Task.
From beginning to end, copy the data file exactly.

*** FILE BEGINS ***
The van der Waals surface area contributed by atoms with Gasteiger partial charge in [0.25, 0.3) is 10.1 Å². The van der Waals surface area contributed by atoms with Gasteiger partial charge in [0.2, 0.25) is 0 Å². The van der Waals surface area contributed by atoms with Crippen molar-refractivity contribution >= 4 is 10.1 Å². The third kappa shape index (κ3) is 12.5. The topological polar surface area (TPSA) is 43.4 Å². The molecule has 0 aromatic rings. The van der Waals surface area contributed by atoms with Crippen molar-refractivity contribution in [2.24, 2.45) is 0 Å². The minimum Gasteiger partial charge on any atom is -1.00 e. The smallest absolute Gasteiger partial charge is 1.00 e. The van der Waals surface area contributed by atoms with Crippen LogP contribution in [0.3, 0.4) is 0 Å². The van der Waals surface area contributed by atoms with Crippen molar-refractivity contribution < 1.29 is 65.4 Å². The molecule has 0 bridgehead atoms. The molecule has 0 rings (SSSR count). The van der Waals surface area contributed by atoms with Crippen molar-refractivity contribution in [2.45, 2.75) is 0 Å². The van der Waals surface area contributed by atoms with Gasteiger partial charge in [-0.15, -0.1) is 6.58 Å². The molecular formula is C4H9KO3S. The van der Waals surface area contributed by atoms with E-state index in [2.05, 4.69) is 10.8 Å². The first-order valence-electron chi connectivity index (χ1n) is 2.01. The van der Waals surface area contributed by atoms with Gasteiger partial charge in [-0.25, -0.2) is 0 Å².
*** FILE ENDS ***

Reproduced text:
The van der Waals surface area contributed by atoms with Gasteiger partial charge in [0.25, 0.3) is 10.1 Å². The van der Waals surface area contributed by atoms with Gasteiger partial charge in [0.2, 0.25) is 0 Å². The van der Waals surface area contributed by atoms with Crippen molar-refractivity contribution >= 4 is 10.1 Å². The third kappa shape index (κ3) is 12.5. The topological polar surface area (TPSA) is 43.4 Å². The molecule has 0 aromatic rings. The van der Waals surface area contributed by atoms with Crippen molar-refractivity contribution in [2.24, 2.45) is 0 Å². The minimum Gasteiger partial charge on any atom is -1.00 e. The smallest absolute Gasteiger partial charge is 1.00 e. The van der Waals surface area contributed by atoms with Crippen LogP contribution in [0.3, 0.4) is 0 Å². The van der Waals surface area contributed by atoms with Crippen molar-refractivity contribution < 1.29 is 65.4 Å². The molecule has 0 bridgehead atoms. The molecule has 0 rings (SSSR count). The van der Waals surface area contributed by atoms with Crippen molar-refractivity contribution in [2.45, 2.75) is 0 Å². The van der Waals surface area contributed by atoms with Gasteiger partial charge in [-0.15, -0.1) is 6.58 Å². The molecular formula is C4H9KO3S. The van der Waals surface area contributed by atoms with E-state index in [2.05, 4.69) is 10.8 Å². The first-order valence-electron chi connectivity index (χ1n) is 2.01. The van der Waals surface area contributed by atoms with Gasteiger partial charge in [-0.25, -0.2) is 0 Å².